Type of School: We separate schools into three categories: Public (In-State), Public (Out-of-State), and Private. Schools are deemed either Public or Private by IPEDS, while In-State or Out-of-State refers to the tuition used to calculate the Return on Investment.
Return on Investment (ROI) Calculations:
In calculating the return on investment, we must first determine the investment in college and the return from attending college. The investment is the cost of college as determined by the actual cost of attending college. The return (gain) is the additional expected future income stream received for being a college graduate.
Investment in College: The investment in college is the cost of attending college, as calculated by the Total Cost for a Graduate in 2009 as defined above.
Return from attending College: The main financial benefit of attending college is the gain in income received by a college graduate over a high school graduate. However, by choosing to attend college, one is giving up 4-6 years of income one could have received if one went straight to work after high school. Therefore, we calculate the gain in median pay over a high school graduate (Earnings Differential) as the difference between the 30 Year Median Pay for a 2009 Bachelor's Graduate and the 34-36 Year Median Pay for a High School Graduate.
Using the Return and Investments above, we calculate two measures of ROI:
30 Year Net Return on Investment (2010 Dollars): To calculate the 30 year Net Return on Investment, we start with the Earnings Differential less the Total Cost for a Graduate of 2009.
Those who graduate earn an income premium over their classmates who do not graduate. We assume those who don't graduate earn slightly more than high school graduates, enough to compensate for their education costs and years spent in college, giving them a zero 30 Year Net Return on Investment.
Since not all people who attend college graduate, we then multiply the Earnings Differential less the Total Cost for a Graduate of 2009 by the overall graduation rate, giving the 30 Year Net Return on Investment.
This is an expected net return as it factors in the school's overall graduation rate. For example, a school with an 80% graduation rate, $1,000,000 Earnings Differential for graduates, and $200,000 in Total Costs would have a $640,000 30 Year Net Return on Investment.
Note: This figure is in 2010 dollars and thus represents a real return rather than a nominal return.
This ROI represents a net return on investment after the opportunity cost (High School Graduate Earnings), cost of investment (tuition, room, board, books, etc.), and probability of graduating have been taken into account.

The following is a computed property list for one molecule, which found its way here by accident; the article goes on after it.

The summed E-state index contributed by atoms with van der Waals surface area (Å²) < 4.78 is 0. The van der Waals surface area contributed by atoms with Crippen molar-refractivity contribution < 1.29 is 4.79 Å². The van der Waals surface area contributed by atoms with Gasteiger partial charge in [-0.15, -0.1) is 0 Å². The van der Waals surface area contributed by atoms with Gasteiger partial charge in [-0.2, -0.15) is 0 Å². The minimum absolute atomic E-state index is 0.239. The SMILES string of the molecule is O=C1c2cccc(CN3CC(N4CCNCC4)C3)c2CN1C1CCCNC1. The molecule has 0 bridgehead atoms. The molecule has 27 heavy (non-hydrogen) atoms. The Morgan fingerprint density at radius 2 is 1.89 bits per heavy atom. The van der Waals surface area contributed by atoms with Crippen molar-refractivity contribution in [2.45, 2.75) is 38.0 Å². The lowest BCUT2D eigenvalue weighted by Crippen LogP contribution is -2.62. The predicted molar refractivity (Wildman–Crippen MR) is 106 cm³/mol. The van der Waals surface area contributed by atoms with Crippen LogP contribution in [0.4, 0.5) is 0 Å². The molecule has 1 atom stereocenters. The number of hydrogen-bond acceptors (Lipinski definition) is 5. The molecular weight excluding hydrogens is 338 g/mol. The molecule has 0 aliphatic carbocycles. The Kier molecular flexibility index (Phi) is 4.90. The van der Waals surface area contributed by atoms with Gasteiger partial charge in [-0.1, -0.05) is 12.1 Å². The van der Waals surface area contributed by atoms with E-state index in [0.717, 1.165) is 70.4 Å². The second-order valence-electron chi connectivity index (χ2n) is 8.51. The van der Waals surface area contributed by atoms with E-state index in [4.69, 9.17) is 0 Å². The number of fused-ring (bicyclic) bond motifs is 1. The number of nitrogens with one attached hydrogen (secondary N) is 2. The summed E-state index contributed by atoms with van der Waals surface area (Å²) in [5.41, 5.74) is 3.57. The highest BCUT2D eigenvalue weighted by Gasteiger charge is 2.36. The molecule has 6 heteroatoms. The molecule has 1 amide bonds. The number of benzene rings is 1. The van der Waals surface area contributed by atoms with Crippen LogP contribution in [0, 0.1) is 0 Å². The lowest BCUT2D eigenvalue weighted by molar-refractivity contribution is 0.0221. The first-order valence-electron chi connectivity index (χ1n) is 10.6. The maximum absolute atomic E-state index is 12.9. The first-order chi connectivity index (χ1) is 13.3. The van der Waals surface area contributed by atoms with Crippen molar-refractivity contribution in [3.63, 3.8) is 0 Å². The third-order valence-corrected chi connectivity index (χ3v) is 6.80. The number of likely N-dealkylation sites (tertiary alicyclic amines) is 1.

This measure is useful for high school seniors evaluating their likely financial return from attending college.
Annualized ROI: This is the expected value of the Earnings Differential divided by the Total Cost for a 2009 Graduate, annualized to represent the percent of expected ROI received each year after graduation.
Once again, we calculate an expected value of the annual gain by assuming no net gain or loss for people who attend college and drop out relative to high school graduates.
For example, a school with an 80% graduation rate, $1,000,000 Earnings Differential for graduates, and $200,000 in Total Costs would have annualized return of 4.9%.
In order to compare this percentage to the rates of return on other investments (e.g., return on the S&P 500 and interest rates on bank accounts), we convert this number to a nominal rate using the Social Security Administration's National Average Wage Index, which gave wage inflation between 1979 and 2008 of 4.3%. Therefore we convert the annualized ROI to a nominal rate by multiplying the real annualized rate by this rate of wage inflation.
This means schools with graduates whose expected value of the Earnings Differential is just enough to pay back their investment in college will have an annualized return of 4.3%.
For comparison, as of June 1st 2010, 30 year U.S. Treasury bonds were yielding an annual return of 4.2%. The lowest annualized ROI of the included schools is just above 4.2%. Therefore, attending the school with the lowest annualized return is a wash compared to taking tuition money, investing it in a 30-year Treasury bond and working straight out of high school.
90% Confidence Interval on the 30 Year Median Pay: For all schools, the 90% confidence interval on the 30 year median pay is +/-5%, with the following exceptions:
- Due to large variation in the pay of graduates from elite schools (Ivy Leagues, Stanford, Caltech, etc.) the 90% confidence interval is +/-10%.
- Due to smaller data sets, the 90% confidence interval for small liberal arts schools or schools where a majority of undergraduates complete a graduate degree is also +/-10%.
To translate the impact this error has on net ROI, we need to examine how 30 year median pay is included in net ROI. For example, a 5% error on a 30-year median pay of $1.8 million is +/-$90,000. If we are dealing with a small school, or a school where a majority of undergraduates go on to a graduate program, the error increases to 10%, or +/-$180,000.
Since net ROI includes the sum of the 30 year median pay, high school earnings and cost of education, both of which have much smaller errors, the uncertainty in the 30 year net ROI is about the same as the uncertainty in the 30 year median pay. For an example school with $1.8 million 30 year median pay, $100,000 in education costs, and given $1.1 million high school graduate earnings, the net ROI would be $600,000 +/-$90,000 for most schools and +/-$180,000 for the aforementioned exceptions (90% confidence interval).
Note: The above example assumes a 100% graduation rate. If instead the graduation rate was 60%, then the net ROI becomes $360,000 +/-$54,000 for most schools and +/-$108,000 for the exceptions.